Furthermore, despite the scope of the events surrounding the characters, The Book Thief is a very personal story.  It is essentially focused on a single town, a single street (which happens to be the street on which the protagonist lives) and on a small handful of characters.

Even when I finally got used to it, for a while I wondered where the story was going and what it was getting at.  Dare I say I even found it difficult to read on, despite the fact that the book was clearly fabulously written.

But I’m glad I did, because gradually, I realized that it wasn’t all just aimless wandering.  Before long, I realized that I actually cared about the characters.  I realized that I was sympathizing with Germans in the Holocaust.  Though their suffering paled in comparison to the Jews, that does not mean they were not victims too.

By the end of the book, I was deeply moved.  At some point (and I don’t know exactly where, except that it was quite late), The Book Thief stops being just an exceptionally written novel – it simply becomes exceptional.  It’s one of those books with the ability to linger in your mind long after the final page.

Overall, I’d say it was a good book that unfortunately didn’t become great until it neared the end.  Perhaps a little too long and a little tedious at times, but there was no doubting how well it was written.  And it does pack an emotional punch at the end.  3.5 out of 5 stars!

Zuzak’s writing style

While the novel has its problems it does not mean the author is not worthy of praise.  I grew increasingly envious of Markus Zusak’s writing ability as the book progressed.  In particular, Zusak has a knack for descriptions (which I consider one of my weakest points as a writer).  In The Book Thief, some of his descriptions are so out of the ordinary and so brilliant that it made me shake my head.  Especially those relating to character traits.  For instance, Liesel’s foster mother is repeated referred to as a ‘cardboard woman’; her foster father has ‘silver eyes’ and her best friend has ‘yellow hair’.  These may seem unremarkable but whenever I saw these references in the book I would instantly recognize the character.  These images are so ingrained in my memory that I can still immediately come up with them off the top of my head despite having finish the book weeks ago.  Some may be unimpressed with his overuse of metaphors (like ‘the sky was the colour of Jews’) or even find his style pretentious, but as an aspiring writer trying to learn the craft, I was intrigued by his confident use of unusual descriptions and imagery.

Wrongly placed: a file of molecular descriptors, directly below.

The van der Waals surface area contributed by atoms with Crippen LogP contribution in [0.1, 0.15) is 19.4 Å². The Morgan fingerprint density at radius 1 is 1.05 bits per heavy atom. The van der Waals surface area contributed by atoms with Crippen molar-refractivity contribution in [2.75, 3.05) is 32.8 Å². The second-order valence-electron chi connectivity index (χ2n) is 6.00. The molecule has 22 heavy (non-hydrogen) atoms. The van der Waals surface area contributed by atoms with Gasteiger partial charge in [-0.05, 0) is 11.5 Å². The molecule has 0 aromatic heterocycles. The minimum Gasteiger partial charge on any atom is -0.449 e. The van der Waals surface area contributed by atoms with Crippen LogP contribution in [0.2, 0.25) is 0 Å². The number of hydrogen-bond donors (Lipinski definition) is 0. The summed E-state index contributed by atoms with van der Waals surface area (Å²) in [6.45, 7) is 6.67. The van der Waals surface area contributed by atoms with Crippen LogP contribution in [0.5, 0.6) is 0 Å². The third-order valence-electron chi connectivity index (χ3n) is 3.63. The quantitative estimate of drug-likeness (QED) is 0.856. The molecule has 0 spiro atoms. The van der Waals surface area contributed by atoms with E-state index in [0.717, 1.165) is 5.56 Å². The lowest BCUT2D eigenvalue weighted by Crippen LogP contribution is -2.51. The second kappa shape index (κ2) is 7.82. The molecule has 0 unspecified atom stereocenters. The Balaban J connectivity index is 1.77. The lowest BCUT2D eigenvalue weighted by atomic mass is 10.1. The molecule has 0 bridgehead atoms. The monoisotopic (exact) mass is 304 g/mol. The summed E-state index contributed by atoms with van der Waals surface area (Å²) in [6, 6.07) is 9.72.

I also found Zusak to be a great craftsman who is able to shape a story with control and subtlety – he doesn’t rub anything in your face.  He builds it up, gives you the chance to learn the characters.  At the same time he gives you room to think about and interpret the imagery (and there is a lot of that, especially in the short stories and hand-drawn artwork in the book).  Even if you don’t enjoy the book, it doesn’t hurt reading it just to see and learn from the way Zusak writes (regardless of whether you like his style or not).

It doesn’t appear that Zusak was naturally gifted with these skills.  I just read a fascinating interview with the author entitled ‘Why I write’ in which he describes his struggles with writing (see here).  It also has some terrific insights into the craft and process of writing which I found very useful.  Another great article on his personal journey in creating The Book Thief can be found here.  Just shows it’s not easy coming up with an international bestseller.

Maybe there’s still hope for me.